Chineme Okafor in Abuja
Nigeria will attract $48.04 billion or 24.8 per cent of an estimated $194 billion total oil and gas investment slated to be made in Africa within the next seven years, the Nigerian National Petroleum Corporation (NNPC), has disclosed.
The country’s closest rival on the continent, Angola, will take 11.3 per cent of the total expected spend, while emerging jurisdiction, Mozambique, will have as much as 23.8 per cent of the $194 billion investment, the corporation said.
The NNPC also stated that within this investment window, the country would account for 20 out of the 93 projects to be funded across the continent’s oil and gas industry.
The Group Managing Director of NNPC, Dr. Maikanti Baru, was quoted as making these disclosures during a session at the 2019 edition of the International Petroleum Week in London.
The International Petroleum Week is reportedly organised by the London-based Energy Institute, and attracts top executives of global oil and gas firms, as well as other energy professionals to discuss issues affecting the hydrocarbon sector.
According to a statement signed by the corporation’s Group General Manager, Public Affairs, Mr. Ndu Ughamadu, the NNPC boss called on investors across the globe to take advantage of the $48.04 billion expected investment opportunities.
Baru said the continent’s energy outlook was looking positive amid difficult operating and economic headwinds, and explained that over 41billion barrels of oil and 319 trillion cubic feet (tcf) of gas were yet to be discovered in sub-Saharan Africa alone.
According to him, between 2008 and 2017, exploratory success in the sub-region was at least 45 per cent.
He added that there has been a surge in the capital expenditure (CAPEX) across Africa’s oil and gas sector, with close to $194 billion earmarked to be spent between 2018 and 2025 on 93 upcoming oil and gas fields in Africa.
“Out of this $194 billion, Nigeria accounts for $48.04 billion (over 24.8 per cent) of the total CAPEX coming into upcoming projects in Africa over 2018 to 2025, with over 20 planned projects,” said Baru.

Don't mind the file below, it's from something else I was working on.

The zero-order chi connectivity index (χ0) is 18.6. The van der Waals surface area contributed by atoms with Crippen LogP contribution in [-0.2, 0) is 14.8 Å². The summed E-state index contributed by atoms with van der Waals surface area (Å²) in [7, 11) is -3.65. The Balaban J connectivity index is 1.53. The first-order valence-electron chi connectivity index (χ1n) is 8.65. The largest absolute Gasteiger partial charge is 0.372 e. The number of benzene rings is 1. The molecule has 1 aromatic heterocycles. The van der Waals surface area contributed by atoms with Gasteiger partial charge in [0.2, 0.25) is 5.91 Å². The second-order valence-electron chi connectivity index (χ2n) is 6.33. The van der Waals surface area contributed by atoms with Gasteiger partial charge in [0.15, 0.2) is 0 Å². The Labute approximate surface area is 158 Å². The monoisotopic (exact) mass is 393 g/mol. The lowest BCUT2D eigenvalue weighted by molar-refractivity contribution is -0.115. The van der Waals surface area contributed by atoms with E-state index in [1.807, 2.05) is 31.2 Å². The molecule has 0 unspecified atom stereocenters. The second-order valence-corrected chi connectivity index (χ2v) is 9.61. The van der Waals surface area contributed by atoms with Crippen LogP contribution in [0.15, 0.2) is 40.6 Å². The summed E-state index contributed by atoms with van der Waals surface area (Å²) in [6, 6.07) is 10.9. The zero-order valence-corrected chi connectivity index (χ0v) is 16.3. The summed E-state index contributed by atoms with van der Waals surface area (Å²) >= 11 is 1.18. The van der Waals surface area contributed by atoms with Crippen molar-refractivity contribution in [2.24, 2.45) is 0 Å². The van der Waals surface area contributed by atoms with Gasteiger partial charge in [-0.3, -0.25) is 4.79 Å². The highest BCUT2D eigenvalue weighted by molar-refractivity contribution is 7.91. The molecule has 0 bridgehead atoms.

He also added that 23.8 per cent of the CAPEX in Africa would be spent in Mozambique; 11.3 per cent in Angola while about 29.2 per cent would be spent in Tanzania, Senegal, Mauritania, Uganda, Egypt, Algeria and Kenya combined.
Baru informed that with over 14 oil producing countries, Africa currently accounted for 7.5 per cent or 126.5 billion barrels of crude oil and 7.1 per cent or 488 trillion cubic feet (tcf) of gas, out of the global proven oil and gas reserves respectively.
He maintained that in terms of production, the continent accounted for 8.7 per cent of 8.1 million barrels per day (mbpd) of global oil production and 6.1 per cent or 21.8 billion cubic feet per day (bscf/d) of global gas production.
However, the continent, he added consumed four million barrels of oil per day and 13.7 bscf/d of gas which are equivalent to 4.1 per cent and 3.9 per cent of global oil and consumption respectively.
Shedding more light on investment opportunities in Nigeria, Baru observed that the NNPC’s Frontier Exploration Service was currently drilling the Kolmani River-2 Well where desktop estimates revealed that about 400 bcf of gas was expected to be encountered.
He said several new frontiers for exploration opportunities abound in Nigeria, and that offshore discoveries in the country have mostly been limited to between 1,000 to 1,500 meters of water depth.
“Beyond these water depths, the new frontiers of ultra-deep waters need to be tested. And that is where we need the investors,” he added.
He further stated that unless issues related to legal and regulatory uncertainties; lack of infrastructure; skilled manpower shortage; transparency and accountability, are addressed among key stakeholders, the continent’s hydrocarbon industry may not achieve its full potential.